Hopi Credit May Offer Car Loans

Author:
Updated:
Original:

KEAMS CANYON, Ariz. - Hopi people used to getting the "special Indian rate"
of 15 to 18 percent on auto financing off their reservation may soon have
an alternative.

Hopi Credit Association, providing housing and business loans to Hopi since
1952, is considering adding car loans to its mix of products.

Steve Skorupski, executive director of the "for Hopi, by Hopi" lender, said
his firm can "easily" beat the predatory rates Hopi find they have to pay
when they go to border towns like Winslow or Flagstaff, Ariz. to finance
their automobiles.

But unlike many parts of the country, where housing costs multiple times
what a car does, on the Hopi reservation, an auto loan is often bigger than
a home loan, and with much higher payments.

And with a limited amount of money to lend with, housing or rehab loans
have given the credit association more bang for their buck to date.

"We have a very successful operation," Skorupski said. But, "we could do
more with more money."

That's why Skorupski, who has run the credit association for the past six
years, has been looking for liquidity sources for the $4.5 million asset
institution. Unlike a credit union, which uses deposits to fund its loans,
Hopi Credit takes no deposits, so it is forced to look outside for lending
money.

The director said HCA has gotten funding from the federal Community
Development Financial Institutions Fund (it was the first "certified" CDFI
in Indian country), the First Nations Development Corp. of Virginia, and
commercial banks Wells Fargo and Community of North Dakota.

He said he is thinking about using the secondary mortgage market to get
more cash for lending. How that works is an institution like mortgage
agency Fannie Mae, or community development bank Arizona Multibank, would
buy mortgage loans that Hopi has made. The cash they would pay could then
be used for more lending.

Another possible source of lending money would be to partner with another
firm on business loans bigger than Hopi's current $75,000 loan limit.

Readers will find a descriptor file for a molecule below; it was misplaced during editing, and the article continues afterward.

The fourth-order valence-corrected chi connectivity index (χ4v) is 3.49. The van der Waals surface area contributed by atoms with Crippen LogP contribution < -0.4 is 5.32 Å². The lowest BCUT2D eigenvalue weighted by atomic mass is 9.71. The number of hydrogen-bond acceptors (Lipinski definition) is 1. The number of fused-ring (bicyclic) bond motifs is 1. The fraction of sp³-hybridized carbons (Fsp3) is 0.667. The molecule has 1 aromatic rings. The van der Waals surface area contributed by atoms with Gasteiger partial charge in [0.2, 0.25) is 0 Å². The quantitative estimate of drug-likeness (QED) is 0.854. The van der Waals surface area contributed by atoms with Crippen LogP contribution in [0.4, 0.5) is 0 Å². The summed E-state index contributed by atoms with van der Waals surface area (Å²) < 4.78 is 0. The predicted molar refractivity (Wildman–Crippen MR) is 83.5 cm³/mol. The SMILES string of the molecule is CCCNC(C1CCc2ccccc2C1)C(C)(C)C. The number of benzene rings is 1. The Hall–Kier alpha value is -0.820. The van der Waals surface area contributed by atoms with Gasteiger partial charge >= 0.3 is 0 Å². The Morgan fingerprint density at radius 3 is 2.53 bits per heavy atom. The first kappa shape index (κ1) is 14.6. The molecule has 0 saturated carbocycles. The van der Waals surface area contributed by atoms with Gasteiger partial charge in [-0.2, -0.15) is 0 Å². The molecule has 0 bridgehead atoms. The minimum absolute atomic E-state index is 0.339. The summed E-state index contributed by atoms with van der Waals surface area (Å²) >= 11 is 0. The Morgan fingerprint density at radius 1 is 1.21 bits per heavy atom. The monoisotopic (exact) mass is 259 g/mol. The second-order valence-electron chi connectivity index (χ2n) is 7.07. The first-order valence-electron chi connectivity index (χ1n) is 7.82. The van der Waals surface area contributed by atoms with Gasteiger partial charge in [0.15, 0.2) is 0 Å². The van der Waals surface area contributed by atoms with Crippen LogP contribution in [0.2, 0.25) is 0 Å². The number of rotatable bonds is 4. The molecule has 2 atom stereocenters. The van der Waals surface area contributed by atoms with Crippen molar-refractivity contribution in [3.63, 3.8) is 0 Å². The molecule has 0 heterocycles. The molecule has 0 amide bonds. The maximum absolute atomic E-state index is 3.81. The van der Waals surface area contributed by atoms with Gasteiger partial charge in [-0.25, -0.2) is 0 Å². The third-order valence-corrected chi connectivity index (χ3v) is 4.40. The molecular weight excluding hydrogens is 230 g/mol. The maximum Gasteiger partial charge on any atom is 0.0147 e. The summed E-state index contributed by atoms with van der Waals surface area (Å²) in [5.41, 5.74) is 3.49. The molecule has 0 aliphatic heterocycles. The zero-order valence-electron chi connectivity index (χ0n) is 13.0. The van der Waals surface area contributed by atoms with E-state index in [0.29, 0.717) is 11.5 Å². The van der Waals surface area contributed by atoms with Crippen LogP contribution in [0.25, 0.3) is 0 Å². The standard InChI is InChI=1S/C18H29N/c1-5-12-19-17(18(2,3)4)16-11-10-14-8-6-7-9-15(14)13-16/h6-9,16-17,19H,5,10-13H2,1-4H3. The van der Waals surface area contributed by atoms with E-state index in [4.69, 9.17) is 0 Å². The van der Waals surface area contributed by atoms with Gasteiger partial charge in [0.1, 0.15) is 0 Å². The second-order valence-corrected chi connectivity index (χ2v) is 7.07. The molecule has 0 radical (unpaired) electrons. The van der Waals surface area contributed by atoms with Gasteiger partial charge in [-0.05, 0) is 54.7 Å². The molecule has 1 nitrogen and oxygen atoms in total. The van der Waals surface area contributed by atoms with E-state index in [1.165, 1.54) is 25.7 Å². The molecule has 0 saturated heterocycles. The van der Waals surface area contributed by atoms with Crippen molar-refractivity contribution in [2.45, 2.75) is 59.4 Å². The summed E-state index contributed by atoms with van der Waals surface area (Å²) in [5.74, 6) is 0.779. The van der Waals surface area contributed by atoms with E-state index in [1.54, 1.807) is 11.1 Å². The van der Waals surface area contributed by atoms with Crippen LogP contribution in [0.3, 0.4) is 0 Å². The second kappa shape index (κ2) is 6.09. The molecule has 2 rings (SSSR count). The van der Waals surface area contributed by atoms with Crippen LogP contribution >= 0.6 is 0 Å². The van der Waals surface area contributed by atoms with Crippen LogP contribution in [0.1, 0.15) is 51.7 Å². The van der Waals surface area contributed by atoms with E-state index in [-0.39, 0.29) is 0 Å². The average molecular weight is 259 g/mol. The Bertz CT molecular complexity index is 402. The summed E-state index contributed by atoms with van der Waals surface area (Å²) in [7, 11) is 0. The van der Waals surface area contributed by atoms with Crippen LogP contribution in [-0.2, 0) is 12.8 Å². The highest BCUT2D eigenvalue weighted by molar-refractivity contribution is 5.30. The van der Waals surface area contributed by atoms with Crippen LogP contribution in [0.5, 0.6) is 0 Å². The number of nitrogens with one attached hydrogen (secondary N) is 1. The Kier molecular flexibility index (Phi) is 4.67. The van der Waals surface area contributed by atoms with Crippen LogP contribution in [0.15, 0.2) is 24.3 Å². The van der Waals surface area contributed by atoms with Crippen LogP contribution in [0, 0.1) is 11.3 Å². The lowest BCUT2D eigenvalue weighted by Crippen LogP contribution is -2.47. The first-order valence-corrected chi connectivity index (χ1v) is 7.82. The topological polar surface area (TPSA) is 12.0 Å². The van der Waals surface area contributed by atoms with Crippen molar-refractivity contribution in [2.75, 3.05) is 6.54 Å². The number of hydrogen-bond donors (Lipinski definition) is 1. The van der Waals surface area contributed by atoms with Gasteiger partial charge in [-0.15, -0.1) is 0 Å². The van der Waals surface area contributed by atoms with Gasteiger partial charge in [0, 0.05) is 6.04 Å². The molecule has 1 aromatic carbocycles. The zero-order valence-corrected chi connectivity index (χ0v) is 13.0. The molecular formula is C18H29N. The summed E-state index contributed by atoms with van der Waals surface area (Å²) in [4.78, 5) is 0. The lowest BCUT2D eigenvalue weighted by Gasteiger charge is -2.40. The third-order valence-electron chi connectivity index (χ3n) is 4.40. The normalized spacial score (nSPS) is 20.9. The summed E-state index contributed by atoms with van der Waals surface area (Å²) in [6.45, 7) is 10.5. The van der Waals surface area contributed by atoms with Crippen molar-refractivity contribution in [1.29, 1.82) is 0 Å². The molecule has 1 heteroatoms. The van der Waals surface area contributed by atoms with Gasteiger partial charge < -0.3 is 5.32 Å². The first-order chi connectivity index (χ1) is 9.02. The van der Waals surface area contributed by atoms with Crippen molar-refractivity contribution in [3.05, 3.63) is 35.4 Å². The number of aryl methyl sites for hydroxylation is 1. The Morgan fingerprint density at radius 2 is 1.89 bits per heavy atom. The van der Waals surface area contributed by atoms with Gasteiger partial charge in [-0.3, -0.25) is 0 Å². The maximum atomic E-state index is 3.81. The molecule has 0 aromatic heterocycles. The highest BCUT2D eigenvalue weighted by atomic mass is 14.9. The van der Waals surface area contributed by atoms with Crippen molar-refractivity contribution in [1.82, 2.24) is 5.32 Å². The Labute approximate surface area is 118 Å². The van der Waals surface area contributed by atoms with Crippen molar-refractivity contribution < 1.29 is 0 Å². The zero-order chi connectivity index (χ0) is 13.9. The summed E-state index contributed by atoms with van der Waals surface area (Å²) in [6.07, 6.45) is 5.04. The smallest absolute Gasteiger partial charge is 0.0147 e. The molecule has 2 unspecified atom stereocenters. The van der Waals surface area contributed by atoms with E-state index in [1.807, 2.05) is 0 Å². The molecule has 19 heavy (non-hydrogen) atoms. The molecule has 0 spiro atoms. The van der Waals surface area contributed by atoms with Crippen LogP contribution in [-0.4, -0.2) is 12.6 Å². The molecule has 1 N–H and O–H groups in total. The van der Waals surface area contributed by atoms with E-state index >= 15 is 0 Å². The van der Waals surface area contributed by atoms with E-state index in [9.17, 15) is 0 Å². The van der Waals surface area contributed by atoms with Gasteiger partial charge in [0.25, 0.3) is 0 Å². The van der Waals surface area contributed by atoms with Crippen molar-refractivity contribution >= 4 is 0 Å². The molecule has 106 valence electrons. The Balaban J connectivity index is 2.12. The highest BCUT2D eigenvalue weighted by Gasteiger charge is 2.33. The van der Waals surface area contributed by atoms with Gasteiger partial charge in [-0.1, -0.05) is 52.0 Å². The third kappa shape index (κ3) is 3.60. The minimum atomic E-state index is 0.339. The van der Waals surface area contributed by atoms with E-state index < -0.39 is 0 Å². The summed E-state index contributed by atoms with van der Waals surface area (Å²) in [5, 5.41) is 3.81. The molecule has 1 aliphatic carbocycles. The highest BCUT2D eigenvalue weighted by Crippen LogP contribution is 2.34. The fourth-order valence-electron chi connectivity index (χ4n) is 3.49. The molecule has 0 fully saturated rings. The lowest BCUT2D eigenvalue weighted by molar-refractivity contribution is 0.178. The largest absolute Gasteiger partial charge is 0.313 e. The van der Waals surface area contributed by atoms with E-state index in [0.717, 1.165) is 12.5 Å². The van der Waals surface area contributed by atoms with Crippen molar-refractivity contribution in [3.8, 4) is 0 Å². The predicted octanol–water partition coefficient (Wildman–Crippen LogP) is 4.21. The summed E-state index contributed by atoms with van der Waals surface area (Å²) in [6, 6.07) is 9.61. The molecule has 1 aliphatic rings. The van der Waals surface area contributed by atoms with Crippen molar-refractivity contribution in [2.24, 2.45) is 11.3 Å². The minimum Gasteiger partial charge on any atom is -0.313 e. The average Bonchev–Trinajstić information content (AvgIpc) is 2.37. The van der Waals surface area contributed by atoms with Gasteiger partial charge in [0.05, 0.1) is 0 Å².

The credit association is not a tribal venture. A cooperative, its board
members are all Hopi, and its employees except for the director are Hopi.
Audrey Navasie is the bookkeeper, Josie Lomahaptewa is a receptionist and
they are planning to hire a fourth employee.

Skorupski ran General Electric's employee credit union in Connecticut for
33 years before coming to Hopi. He relishes his work, although he had to
learn things like how clan affiliations and the opinions of religious
leaders must be factored into loan decisions on the Hopi.

Hopi Credit dates back to 1952 when it was started as a cattlemen's credit
provider, making it the oldest and best established credit association on a
reservation. With the ebbing of the cattle business on the reservation, it
changed directions and is now heavily into housing finance.

HCA lends out about $1 million a year (its best year was $1.4 million) and
can count on about $800,000 a year in repayments, Skorupski said. About 60
percent of that volume is home loans (block homes are the norm in Hopi),
and with trailer and home improvement loans, about 85 percent is housing
related. Currently the largest mortgage loan at Hopi is $75,000. Rehab
loans are available for $5,000 to $50,000.

It also does more modest personal lending like "back to school" loans. As a
community service, it also awards computers and small grants to high school
seniors who will be attending college.

Hopi Credit's delinquency ratio is a very low 3.5 percent (10 percent and
above is the norm for CDFI lenders). Skorupski said he maintains discipline
by collateralizing every loan, no matter how modest, with televisions,
guns, refrigerators and the like. A sympathetic local court has been known
to jail people to jar them into making their repayments.

In the last 20 years, Hopi Credit has charged off less than $30,000 due
both to effective collections and an inclination to restructure rather than
foreclose.

Although there is no local industry to speak of, an economy is provided by
government and tribal payrolls, as well as a cottage industry of
self-employed doll makers (Hopi kachina dolls are famous around the world)